SIL Part 1: Random Hardware Integrity

 
SIL achievement requires that the design of a safety function meets three specific criteria as outlined in the standard. This section will concentrate on number 1 – Random Hardware Integrity.

 

What is functional safety?

Functional safety is the active detection of potentially dangerous conditions, resulting in a demand of a protective mechanism or function to prevent or reduce the impact of hazardous events that might occur.

 

Forming part of the overall safety of equipment under control (EUC), functional safety has focus on electronics and related software.

 

IEC 61508 is an international standard for “Functional Safety or electrical/electronic/programmable electronic safety-related systems”. As the umbrella standard for functional safety, it forms the foundation of many industry specific derivatives such as IEC 61511 for the process industry.

 

Following a safety lifecycle model, the standards formalize the management of functional safety and provide measures and techniques for the design of Safety Instrumented Systems (SIS) and associated Safety Instrumented Functions (SIF).

 

IEC 61511 Safety lifecycle

IEC 61511 Safety lifecycle

 

A key element of the safety lifecycle is the creation of the Safety Requirement Specification (SRS). Based on inputs from the hazard and risk assessment stages of the lifecycle, this document is the blueprint for the functionality, integrity and validation of the safety system design.

 

 

What is SIL?

The Safety Requirement Specification will document the level of any residual risk reduction required of the safety system design and assign a corresponding target SIL level.

 

SIL or Safety Integrity Level, is a relative level of risk reduction provided by a safety function. Four separate SIL levels from 1 to 4 are defined, with SIL 4 offering the highest level of safety integrity and corresponding risk reduction factor.

 

SIL Risk Reduction Factor - RRF
4 > 10,000 to ≤ 100,000
3 > 1000 to ≤ 10,000
2 > 100 to ≤ 1,000
1 >10 to ≤ 100

 

 

How is a specific SIL achieved?

SIL achievement requires that the design of a safety function meets three specific criteria as outlined in the standard.

 

These strict criteria are: Random hardware integrity, Architectural constraints and Systematic capability

 

This section will concentrate on number 1 – Random Hardware Integrity. For information on Architectural Constraints and Systematic Capability please click on the relevant links.

 

 

PR electronics offers a range of SIL certified devices to cover a wide selection of SIL applications.

 

 

What is random hardware integrity?

Random hardware integrity relates to random hardware failures. If safety systems were 100% reliable then residual risk would be reduced to zero and all systems would be 100% safe.

 

This is not achievable, and as such we need to quantify the likelihood of a safety function failing when a demand is placed upon it. Understanding this will allow us to determine the level of risk reduction it is likely to offer. 

 

Safety Instrumented Functions (SIF’s) which operate in “Low Demand” mode use the Average Probability of Failure On Demand (PFDavg) metric to quantify reliability, while “High” or “Continuous Demand” SIF’s use Probability of Failure per Hour (PFH).  

 

Table 4 from IEC 61511 details how these values correspond to risk reduction factor (RRF) offered for Low Demand SIF’s:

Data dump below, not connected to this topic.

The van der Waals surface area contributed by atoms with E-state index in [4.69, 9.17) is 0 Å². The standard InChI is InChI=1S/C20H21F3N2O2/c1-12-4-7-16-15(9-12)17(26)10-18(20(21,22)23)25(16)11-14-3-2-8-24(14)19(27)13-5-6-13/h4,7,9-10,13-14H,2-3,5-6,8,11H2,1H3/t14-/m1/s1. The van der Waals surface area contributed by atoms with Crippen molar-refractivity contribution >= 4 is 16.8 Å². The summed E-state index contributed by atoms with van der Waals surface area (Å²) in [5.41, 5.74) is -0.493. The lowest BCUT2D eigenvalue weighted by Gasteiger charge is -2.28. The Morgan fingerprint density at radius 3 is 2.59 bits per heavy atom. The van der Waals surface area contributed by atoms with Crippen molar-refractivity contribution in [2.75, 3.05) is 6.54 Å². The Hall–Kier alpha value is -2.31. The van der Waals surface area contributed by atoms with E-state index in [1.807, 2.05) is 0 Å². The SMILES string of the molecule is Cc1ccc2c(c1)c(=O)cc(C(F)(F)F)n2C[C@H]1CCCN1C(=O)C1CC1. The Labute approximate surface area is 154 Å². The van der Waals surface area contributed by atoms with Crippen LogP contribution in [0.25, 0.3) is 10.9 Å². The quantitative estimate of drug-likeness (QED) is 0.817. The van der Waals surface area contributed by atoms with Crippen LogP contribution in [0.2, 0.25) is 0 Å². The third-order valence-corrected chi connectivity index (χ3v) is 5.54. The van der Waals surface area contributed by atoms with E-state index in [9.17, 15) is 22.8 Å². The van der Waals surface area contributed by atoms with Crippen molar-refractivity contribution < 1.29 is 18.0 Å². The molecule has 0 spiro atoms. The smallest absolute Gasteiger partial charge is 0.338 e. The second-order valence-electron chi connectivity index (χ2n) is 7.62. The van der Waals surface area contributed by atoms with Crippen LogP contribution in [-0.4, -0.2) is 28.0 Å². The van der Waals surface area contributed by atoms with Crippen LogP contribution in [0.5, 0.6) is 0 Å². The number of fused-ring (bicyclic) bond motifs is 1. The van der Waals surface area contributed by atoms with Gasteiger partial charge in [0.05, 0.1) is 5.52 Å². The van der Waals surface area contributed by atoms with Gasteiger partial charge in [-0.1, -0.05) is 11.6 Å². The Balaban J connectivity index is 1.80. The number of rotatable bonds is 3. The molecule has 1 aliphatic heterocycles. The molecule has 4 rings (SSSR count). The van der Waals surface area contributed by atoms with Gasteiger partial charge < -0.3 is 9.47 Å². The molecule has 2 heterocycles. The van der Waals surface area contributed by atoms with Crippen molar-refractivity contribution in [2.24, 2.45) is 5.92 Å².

SIL Risk Reduction Factor – RRF PFDavg Range
4 > 10,000 to ≤ 100,000 ≥ 10-5 < 10-4
3 > 1000 to ≤ 10,000 ≥ 10-4 < 10-3
2 > 100 to ≤ 1,000 ≥ 10-3 < 10-2
1 >10 to ≤ 100 ≥ 10-2 < 10-1

IEC 61511 - Table 4

 

 

Table 5 shows the correspondent values for High/Continuous Demand SIF’s:

SIL Probability of Failure per Hour – PFH
4 > 10-9 ≤ 10-8
3 > 10-8 ≤ 10-7
2 > 10-7 ≤ 10-6
1 > 10-6 ≤ 10-5

IEC 61511 - Table 5

 

 

Calculating a PFDavg of a Safety Instrumented Function requires analysis of its constituent parts. A typical SIF is made up of a sensor subsystem, logic solver and final element subsystem.

 

Examples of SIF components are shown below:

 

 

Failure analysis techniques such as FMEDA (Failure Modes Effects and Diagnostics Analysis) are widely used to determine the failure modes and diagnostic capabilities of individual devices.

 

SIL 2 certified Universal converter 9116 SIL assessment

 

Failure rate data can be combined with additional variables to calculate a probability of failure across a defined mission time.


Although simple equations exist for calculating PFD, the more variables that are included in the calculation the more accurate and safer the result will be.


Variables to consider in PFD calculations:

Variable Source
Device failure rates (eg λDU, λDD) Usually supplied by the manufacturer via an FMEDA report
Mission Time (MT) Determined by the end user
Proof Test Interval (TI) Determined by the end user
Proof Test Coverage (CPT) Determined by the end user or advised by manufacturer
Proof Test Duration Determined by the end user
Mean Time to Restore (MTTR) Determined by the end user
Common Cause Failures (CCF) Beta factor to consider when using redundancy

 

Example Low Demand mode PFDavg equation

 

 

 

The PFDavg of a Safety Instrumented Function is the total of all subsystem PFDavg values

 

Sensor subsystem Logic solver Final element
1.5 x 10-3 8.6 x 10-5 1.8 x 10-2

Total SIF PFDavg = 1.9 x 10-2  = SIL

 

 

High or Continuous Demand mode SIF’s use PFH (Probability of Failure per Hour) for their calculation

 

 

 

Achieving the target PFDavg/PFH for a safety function does not in itself prove target SIL achievement. Consideration must also be given to Architectural Constraints and Systematic Capability.

 

 

 

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